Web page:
Something mysterious is happening to hundreds of elephants, leaving scientists baffled. In May of this year, a herd of 169 elephants was found dead in the Okavango Delta in Botswana. Then by June, more than 350 dead elephants were found in northern Botswana. Scientists describe the mass die-off as a “conservation disaster”. Seventy percent of the elephant deaths happened around waterholes.

Reports say that elephants of all ages and sex were walking in circles before dying suddenly. Three months after the first recorded deaths, most of the surviving elephants have left the area. Elephant deaths are starting to occur in neighboring Zimbabwe as well. Twenty-two individuals have died, with scientists expecting the number to rise.

Elephant Deaths – A Natural Disaster?

Many theories trying to explain the mysterious deaths have popped up. However, none can give a solid explanation. According to experts, poisoning or poaching are unlikely to blame. Since most elephants still had their tusks intact. As of now, scientists are working on two leading theories on what caused these deaths—neurotoxins in algal blooms or a rodent virus known as EMC.

Neurotoxins

The lack of other species dying led scientists to initially rule out poison as the main cause of death. According to experts, elephants are more vulnerable to algal bloom toxins because they spend so much of their time in the water. If they aren’t bathing, they’re likely playing with the other members of their herd. The numerous olfactory receptors in an elephant’s trunk can potentially expose them to more toxins than other animals.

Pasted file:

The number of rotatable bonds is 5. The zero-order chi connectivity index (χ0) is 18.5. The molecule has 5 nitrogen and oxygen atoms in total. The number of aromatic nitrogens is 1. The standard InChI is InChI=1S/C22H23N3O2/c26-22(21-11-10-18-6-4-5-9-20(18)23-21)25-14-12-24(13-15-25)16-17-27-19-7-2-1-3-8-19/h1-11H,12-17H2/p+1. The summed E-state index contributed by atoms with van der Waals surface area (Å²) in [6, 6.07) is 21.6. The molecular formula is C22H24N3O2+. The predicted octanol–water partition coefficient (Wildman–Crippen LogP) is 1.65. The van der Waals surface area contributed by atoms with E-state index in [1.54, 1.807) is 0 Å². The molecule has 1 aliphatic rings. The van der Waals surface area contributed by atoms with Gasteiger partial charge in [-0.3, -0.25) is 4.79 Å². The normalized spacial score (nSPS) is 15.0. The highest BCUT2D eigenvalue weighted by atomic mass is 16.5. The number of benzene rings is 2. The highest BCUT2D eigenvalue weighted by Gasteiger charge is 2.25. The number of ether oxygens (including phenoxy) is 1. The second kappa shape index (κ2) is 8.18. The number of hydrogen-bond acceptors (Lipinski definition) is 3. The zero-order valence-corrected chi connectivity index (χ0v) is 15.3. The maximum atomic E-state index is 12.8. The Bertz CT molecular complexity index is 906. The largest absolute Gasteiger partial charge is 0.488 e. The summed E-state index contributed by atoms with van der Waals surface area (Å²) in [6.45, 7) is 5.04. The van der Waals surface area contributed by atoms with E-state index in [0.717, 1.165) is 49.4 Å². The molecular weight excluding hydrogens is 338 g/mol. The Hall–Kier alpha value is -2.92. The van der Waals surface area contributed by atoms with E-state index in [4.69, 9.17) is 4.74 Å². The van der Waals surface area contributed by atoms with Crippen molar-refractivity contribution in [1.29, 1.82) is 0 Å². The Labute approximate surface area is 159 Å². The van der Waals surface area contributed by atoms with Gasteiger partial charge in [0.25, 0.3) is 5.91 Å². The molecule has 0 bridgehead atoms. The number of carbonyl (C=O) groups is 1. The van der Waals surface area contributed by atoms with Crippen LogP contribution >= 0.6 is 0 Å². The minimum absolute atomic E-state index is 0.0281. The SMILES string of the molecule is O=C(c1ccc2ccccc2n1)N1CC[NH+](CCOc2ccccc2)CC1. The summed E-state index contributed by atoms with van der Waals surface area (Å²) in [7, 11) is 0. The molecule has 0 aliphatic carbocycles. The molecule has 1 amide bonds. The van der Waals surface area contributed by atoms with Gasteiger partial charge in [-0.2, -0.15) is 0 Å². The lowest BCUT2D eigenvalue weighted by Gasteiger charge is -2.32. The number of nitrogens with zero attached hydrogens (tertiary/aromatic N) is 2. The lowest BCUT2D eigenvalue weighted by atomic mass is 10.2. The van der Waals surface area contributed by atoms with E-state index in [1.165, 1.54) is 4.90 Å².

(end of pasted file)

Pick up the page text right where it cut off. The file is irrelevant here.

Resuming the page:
EMC

Though the elephants were close to water holes, this doesn’t mean that water is to blame. It’s possible that the animals were already sick or thirsty. The sudden growth of maize and sorghum may have attracted the herds of elephants. Including some rodents. Rodents tend to defecate or urinate anywhere, even on their food source. Elephants tend to eat the whole stalk of a piece of crop. Including the rodent feces.

EMC, or encephalomyocarditis, is a common cause of death for elephants in captivity. In fact, anecdotes of the animals just dropping dead on their tracks is a common characteristic of the disease.

Despite these theories, the cause still remains unclear. Scientific phenomenon or just plain woo-woo? You decide.

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